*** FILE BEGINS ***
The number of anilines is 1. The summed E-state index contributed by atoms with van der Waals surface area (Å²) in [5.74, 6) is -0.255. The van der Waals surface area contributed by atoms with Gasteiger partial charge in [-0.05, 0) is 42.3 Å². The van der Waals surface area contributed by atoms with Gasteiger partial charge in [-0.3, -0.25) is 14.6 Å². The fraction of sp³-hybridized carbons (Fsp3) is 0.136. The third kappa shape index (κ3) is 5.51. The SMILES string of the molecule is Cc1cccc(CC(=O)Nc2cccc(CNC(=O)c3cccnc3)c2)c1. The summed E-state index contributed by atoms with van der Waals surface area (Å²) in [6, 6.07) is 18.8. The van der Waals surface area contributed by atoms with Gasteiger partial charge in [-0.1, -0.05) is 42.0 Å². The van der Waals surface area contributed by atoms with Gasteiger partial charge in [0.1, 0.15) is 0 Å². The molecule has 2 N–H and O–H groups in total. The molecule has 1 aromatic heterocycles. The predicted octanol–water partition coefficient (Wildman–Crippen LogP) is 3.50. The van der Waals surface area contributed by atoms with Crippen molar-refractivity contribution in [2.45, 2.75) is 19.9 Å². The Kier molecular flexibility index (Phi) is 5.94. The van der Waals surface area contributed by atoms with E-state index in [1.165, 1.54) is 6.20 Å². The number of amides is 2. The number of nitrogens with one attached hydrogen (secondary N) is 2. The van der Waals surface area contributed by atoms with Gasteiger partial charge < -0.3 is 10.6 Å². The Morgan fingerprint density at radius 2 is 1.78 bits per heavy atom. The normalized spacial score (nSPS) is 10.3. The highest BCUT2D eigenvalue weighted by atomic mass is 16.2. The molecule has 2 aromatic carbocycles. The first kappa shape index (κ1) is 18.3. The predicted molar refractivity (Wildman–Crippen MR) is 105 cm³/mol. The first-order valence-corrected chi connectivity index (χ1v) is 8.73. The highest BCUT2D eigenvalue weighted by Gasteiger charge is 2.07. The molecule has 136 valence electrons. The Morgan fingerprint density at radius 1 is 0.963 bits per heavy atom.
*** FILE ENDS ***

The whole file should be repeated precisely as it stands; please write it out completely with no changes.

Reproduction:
The number of anilines is 1. The summed E-state index contributed by atoms with van der Waals surface area (Å²) in [5.74, 6) is -0.255. The van der Waals surface area contributed by atoms with Gasteiger partial charge in [-0.05, 0) is 42.3 Å². The van der Waals surface area contributed by atoms with Gasteiger partial charge in [-0.3, -0.25) is 14.6 Å². The fraction of sp³-hybridized carbons (Fsp3) is 0.136. The third kappa shape index (κ3) is 5.51. The SMILES string of the molecule is Cc1cccc(CC(=O)Nc2cccc(CNC(=O)c3cccnc3)c2)c1. The summed E-state index contributed by atoms with van der Waals surface area (Å²) in [6, 6.07) is 18.8. The van der Waals surface area contributed by atoms with Gasteiger partial charge in [-0.1, -0.05) is 42.0 Å². The van der Waals surface area contributed by atoms with Gasteiger partial charge in [0.1, 0.15) is 0 Å². The molecule has 2 N–H and O–H groups in total. The molecule has 1 aromatic heterocycles. The predicted octanol–water partition coefficient (Wildman–Crippen LogP) is 3.50. The van der Waals surface area contributed by atoms with Crippen molar-refractivity contribution in [2.45, 2.75) is 19.9 Å². The Kier molecular flexibility index (Phi) is 5.94. The van der Waals surface area contributed by atoms with E-state index in [1.165, 1.54) is 6.20 Å². The number of amides is 2. The number of nitrogens with one attached hydrogen (secondary N) is 2. The van der Waals surface area contributed by atoms with Gasteiger partial charge < -0.3 is 10.6 Å². The Morgan fingerprint density at radius 2 is 1.78 bits per heavy atom. The normalized spacial score (nSPS) is 10.3. The highest BCUT2D eigenvalue weighted by atomic mass is 16.2. The molecule has 2 aromatic carbocycles. The first kappa shape index (κ1) is 18.3. The predicted molar refractivity (Wildman–Crippen MR) is 105 cm³/mol. The first-order valence-corrected chi connectivity index (χ1v) is 8.73. The highest BCUT2D eigenvalue weighted by Gasteiger charge is 2.07. The molecule has 136 valence electrons. The Morgan fingerprint density at radius 1 is 0.963 bits per heavy atom.